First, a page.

Greek Government: Only Four Per Cent of ‘Refugees’ Breaching Border Are Syrian

border
Ismail Coskun/IHA via AP

Just four per cent of the supposed refugees who have breached the Greek border in recent days are Syrians, according to the Greek government.

Recep Tayyip Erdogan, the Islamist president of Turkey, claimed he was opening his borders to Europe in response to the threat of a fresh wave of refugees from Syria — despite the fact his reason for invading the north of the country was, ostensibly, to carve out a safe zone for Syrian refugees to be settled in.

However, the Greek government reports that only a small minority of the migrants who have breached their border defences since Erdogan “opened the gates” are Syrian — and even then many are said to be people long-established in Turkey, not new migrants fleeing the fighting between Turkey, its jihadist rebel clients, and the Russian- and Iranian-backed Syrian government.

The vast majority of the migrants detained in Greece, the government claims, are actually Afghans, comprising 64 per cent of the total.

Migrants from Pakistan account for almost a fifth of detainees, at 19 per cent, with migrants from Turkey itself in third place, at 5 per cent.

Syrians are said to be in a distant fourth place, at just four per cent, followed by Somali migrants at 2.6 per cent, with migrants from countries across Asia and Africa including Iraq, Iran, Ethiopia, Morocco, Bangladesh, and Egypt accounting collectively for 5.4 per cent.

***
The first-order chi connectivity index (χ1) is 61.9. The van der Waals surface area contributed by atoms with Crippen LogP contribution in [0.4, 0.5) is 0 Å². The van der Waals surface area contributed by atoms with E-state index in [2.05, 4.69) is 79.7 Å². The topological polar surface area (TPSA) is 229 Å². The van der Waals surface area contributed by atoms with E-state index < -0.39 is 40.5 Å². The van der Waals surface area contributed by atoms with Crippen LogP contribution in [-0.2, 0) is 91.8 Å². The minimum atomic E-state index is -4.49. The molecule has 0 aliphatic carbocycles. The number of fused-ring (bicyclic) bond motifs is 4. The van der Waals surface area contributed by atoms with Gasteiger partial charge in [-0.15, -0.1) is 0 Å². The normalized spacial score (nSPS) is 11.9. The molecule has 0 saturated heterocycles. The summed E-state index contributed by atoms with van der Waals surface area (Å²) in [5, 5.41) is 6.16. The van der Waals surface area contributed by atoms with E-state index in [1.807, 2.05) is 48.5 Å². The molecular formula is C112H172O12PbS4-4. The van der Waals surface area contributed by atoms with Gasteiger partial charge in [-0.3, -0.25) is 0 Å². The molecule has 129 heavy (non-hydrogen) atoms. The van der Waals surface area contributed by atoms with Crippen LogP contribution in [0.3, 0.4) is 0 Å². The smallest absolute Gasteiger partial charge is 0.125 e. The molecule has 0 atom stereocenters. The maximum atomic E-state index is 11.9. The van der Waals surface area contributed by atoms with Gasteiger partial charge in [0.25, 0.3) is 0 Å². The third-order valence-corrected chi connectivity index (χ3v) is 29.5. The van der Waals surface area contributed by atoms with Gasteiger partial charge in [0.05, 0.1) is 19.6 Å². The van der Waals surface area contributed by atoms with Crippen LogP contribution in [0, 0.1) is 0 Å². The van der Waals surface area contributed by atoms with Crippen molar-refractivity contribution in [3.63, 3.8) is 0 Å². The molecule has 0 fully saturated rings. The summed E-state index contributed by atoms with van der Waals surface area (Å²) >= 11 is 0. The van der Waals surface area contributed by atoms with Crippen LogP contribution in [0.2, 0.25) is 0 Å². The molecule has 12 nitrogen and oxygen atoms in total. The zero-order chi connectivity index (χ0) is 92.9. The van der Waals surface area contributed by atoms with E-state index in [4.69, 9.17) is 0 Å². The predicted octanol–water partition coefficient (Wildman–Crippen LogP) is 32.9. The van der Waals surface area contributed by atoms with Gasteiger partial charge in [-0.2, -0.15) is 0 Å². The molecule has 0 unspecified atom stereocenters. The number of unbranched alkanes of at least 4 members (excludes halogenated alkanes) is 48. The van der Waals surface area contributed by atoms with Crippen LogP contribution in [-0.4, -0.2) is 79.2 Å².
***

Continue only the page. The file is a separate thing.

The Turkish government disputes the Greek government’s numbers, however, suggesting that well over a hundred thousand migrants have reached Europe, and not only a few hundred as the Greeks suggest.

Erdogan’s decision to “open the gates” to Europe is widely regarded as a form of punishment for European governments’ lack of sufficient report, as he sees it, for the Turkish invasion of Syria, and was taken after a number of Turkish soldiers were killed in an airstrike mounted by either the Syrian government or its Russian allies.

Greek prime minister Kyriakos Mitsotakis has insisted that “Europe is not going to be blackmailed by Turkey” and that his government has “every right to protect our sovereign borders”, which is also part of the common external border of the European Union’s frontierless Schengen Area.

Officially, the European Union is backing Greece — although the rhetoric from some of the bloc’s more left-liberal members has not always been helpful, with the millennial feminist-led Finnish government having branded Greece’s decision to suspend asylum applications while the crisis is ongoing “wrong”.

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